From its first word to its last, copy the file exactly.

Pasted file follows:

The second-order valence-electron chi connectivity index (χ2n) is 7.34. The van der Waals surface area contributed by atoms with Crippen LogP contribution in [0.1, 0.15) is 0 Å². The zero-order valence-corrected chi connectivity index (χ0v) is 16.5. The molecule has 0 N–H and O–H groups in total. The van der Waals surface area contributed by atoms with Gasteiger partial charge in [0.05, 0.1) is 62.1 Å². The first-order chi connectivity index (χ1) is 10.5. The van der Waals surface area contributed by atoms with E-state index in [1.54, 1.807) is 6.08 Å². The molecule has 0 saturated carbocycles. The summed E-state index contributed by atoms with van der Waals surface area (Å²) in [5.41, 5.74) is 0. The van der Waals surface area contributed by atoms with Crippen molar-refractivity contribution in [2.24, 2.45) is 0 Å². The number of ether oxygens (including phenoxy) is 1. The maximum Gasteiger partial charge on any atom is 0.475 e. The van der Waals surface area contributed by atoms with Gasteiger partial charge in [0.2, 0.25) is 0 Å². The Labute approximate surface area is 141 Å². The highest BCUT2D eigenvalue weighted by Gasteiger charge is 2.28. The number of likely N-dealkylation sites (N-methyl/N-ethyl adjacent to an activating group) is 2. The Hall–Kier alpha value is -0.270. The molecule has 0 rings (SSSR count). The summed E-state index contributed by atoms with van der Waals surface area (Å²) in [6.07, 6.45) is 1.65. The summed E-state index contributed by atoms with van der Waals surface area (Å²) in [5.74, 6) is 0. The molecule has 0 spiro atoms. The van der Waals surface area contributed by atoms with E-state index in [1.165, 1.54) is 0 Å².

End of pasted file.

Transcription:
The second-order valence-electron chi connectivity index (χ2n) is 7.34. The van der Waals surface area contributed by atoms with Crippen LogP contribution in [0.1, 0.15) is 0 Å². The zero-order valence-corrected chi connectivity index (χ0v) is 16.5. The molecule has 0 N–H and O–H groups in total. The van der Waals surface area contributed by atoms with Gasteiger partial charge in [0.05, 0.1) is 62.1 Å². The first-order chi connectivity index (χ1) is 10.5. The van der Waals surface area contributed by atoms with E-state index in [1.54, 1.807) is 6.08 Å². The molecule has 0 saturated carbocycles. The summed E-state index contributed by atoms with van der Waals surface area (Å²) in [5.41, 5.74) is 0. The van der Waals surface area contributed by atoms with Crippen molar-refractivity contribution in [2.24, 2.45) is 0 Å². The number of ether oxygens (including phenoxy) is 1. The maximum Gasteiger partial charge on any atom is 0.475 e. The van der Waals surface area contributed by atoms with Gasteiger partial charge in [0.2, 0.25) is 0 Å². The Labute approximate surface area is 141 Å². The highest BCUT2D eigenvalue weighted by Gasteiger charge is 2.28. The number of likely N-dealkylation sites (N-methyl/N-ethyl adjacent to an activating group) is 2. The Hall–Kier alpha value is -0.270. The molecule has 0 rings (SSSR count). The summed E-state index contributed by atoms with van der Waals surface area (Å²) in [6.07, 6.45) is 1.65. The summed E-state index contributed by atoms with van der Waals surface area (Å²) in [5.74, 6) is 0. The molecule has 0 spiro atoms. The van der Waals surface area contributed by atoms with E-state index in [1.165, 1.54) is 0 Å².